by | February 25, 2021

Social and communication skills are crucial to engage stakeholders, convey technical information, and motivate them to comply with corporate policies. Technical leadership keeps failing to tame “shadow IT.” We firmly believe that the problem’s solution is erroneously conceived.

Shadow IT. includes the procurement and use of IT. assets by a business unit or individual (e.g., user-developed applications) without the IT. organization’s knowledge or control. While the business can timely respond to immediate needs, this rogue use of IT. introduces unknown variables. This lack of visibility haunts technical leadership because of its inherent risks (lack of security updates, poor change management, and ill-documented applications) in an increasingly complex matrix of technologies enabled by pervasive low-cost cloud computing.


According to Snow Software’s “2021 IT. Priorities Report” a survey involving 1,000 leaders in IT. and 3,000 workers located in the U.S., U.K., Australia, and Germany, differing opinions among IT. leaders and business teams about technology procurement will lead to an increase in risks caused by shadow IT.

On the one hand, the report found out that technical leaders may overestimate how easy it is for business units to procure applications, cloud resources, and software. On the other hand, 16% of workers do not believe unmanaged or unaccounted IT. assets may cause any business issues. This discrepancy could lead to an increase in shadow IT., a resulting lack of comprehensive governance, and increased risks.

Current strategies that treat these issues as a technical problem that requires just a technical solution are not working. Also, using technical jargon to guide business teams is a bad communication strategy. Worse, blaming business teams for not complying with corporate IT. policies without listening to their needs creates mistrust and drives them apart, widening the gap between what IT. teams require and what the business units do to fulfill their IT. needs.

Internal IT. organizations can change the game by improving their approach to tackling those companywide issues. In most cases, applying solution design techniques will help better map stakeholders, identify their needs, and design sustainable business-oriented solutions, rather than imposing technical solutions with a low appeal to business units.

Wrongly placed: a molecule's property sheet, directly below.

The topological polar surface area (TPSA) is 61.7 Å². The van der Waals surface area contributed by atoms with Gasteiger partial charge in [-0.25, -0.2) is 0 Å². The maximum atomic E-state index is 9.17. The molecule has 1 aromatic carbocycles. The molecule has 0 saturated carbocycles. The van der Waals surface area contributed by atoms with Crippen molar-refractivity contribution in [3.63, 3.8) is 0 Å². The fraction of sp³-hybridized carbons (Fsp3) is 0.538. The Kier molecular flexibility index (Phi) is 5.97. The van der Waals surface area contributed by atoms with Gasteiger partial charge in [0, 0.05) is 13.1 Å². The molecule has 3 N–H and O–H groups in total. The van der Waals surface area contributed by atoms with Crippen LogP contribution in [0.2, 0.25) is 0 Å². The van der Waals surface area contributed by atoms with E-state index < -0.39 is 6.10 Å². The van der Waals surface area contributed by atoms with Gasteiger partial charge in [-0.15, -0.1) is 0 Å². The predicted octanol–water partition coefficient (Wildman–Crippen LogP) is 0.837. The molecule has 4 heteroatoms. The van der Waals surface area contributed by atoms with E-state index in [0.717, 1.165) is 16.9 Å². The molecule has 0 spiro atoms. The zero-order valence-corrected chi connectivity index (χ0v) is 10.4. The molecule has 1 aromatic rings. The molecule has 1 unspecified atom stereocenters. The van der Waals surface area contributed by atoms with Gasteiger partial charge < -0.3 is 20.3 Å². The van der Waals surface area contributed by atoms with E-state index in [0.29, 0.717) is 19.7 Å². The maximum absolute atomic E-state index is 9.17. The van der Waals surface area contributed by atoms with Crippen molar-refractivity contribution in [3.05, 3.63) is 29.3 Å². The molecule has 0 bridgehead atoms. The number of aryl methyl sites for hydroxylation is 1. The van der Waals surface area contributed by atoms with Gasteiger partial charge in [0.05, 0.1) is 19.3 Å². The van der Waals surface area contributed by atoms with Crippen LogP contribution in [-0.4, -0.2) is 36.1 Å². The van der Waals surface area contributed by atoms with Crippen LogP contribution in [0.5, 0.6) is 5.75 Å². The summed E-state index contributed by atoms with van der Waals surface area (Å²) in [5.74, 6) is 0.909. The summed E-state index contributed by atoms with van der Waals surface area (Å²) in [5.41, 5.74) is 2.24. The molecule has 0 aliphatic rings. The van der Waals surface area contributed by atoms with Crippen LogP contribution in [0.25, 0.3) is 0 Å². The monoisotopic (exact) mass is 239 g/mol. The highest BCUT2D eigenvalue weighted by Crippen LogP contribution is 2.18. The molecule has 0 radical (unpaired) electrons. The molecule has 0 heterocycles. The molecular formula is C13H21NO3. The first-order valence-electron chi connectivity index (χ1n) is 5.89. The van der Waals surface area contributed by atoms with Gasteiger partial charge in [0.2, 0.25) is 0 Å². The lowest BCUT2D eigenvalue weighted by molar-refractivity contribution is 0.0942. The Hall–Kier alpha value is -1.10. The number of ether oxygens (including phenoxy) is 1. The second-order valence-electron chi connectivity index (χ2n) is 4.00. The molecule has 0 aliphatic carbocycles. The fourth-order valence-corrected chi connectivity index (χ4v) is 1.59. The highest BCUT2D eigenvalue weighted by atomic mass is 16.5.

This revised approach also requires social and communications skills and active listening to design stakeholder-centric technical solutions. These skills are crucial to engage stakeholders, convey technical information, and motivate them to comply with corporate policies.


Typical solution design frameworks start by identifying the problem’s root cause. The ultimate goal is to extract the fundamental reason behind the issue presented and solve it instead of just addressing the symptoms. Starting with questioning why the problem is happening, the IT. team should keep asking additional why-questions until it identifies the root cause. Only then, start, working on options for mitigating any pain points by addressing their root-cause head-on.

Also, the technical team should work on mapping and engaging the business stakeholders. Who are they? In which organization do they belong? What is critical to them? How do they measure success? This phase is all about empathy, walking in one’s shoes, and showing that the IT. organization cares about the business team’s success. IT. teams can empathize with business teams by intentionally listening to them.

Throughout this journey, technical teams must avoid using jargon rather than using business language to communicate technical solutions crafted to solve business problems. Success depends just as much on people as it does on technology. This point is brought home by the World Economic Forum Future of Jobs Report, which identifies skills that employees and leadership should have to benefit their organizations maximally. Coordinating, cooperating, and communicating with others are some of those critical skills.

Those abilities enable ongoing stakeholder engagement, which means mapping, connecting with, and listening to everyone impacted regularly. Such skills are crucial to designing and implementing sustainable solutions.


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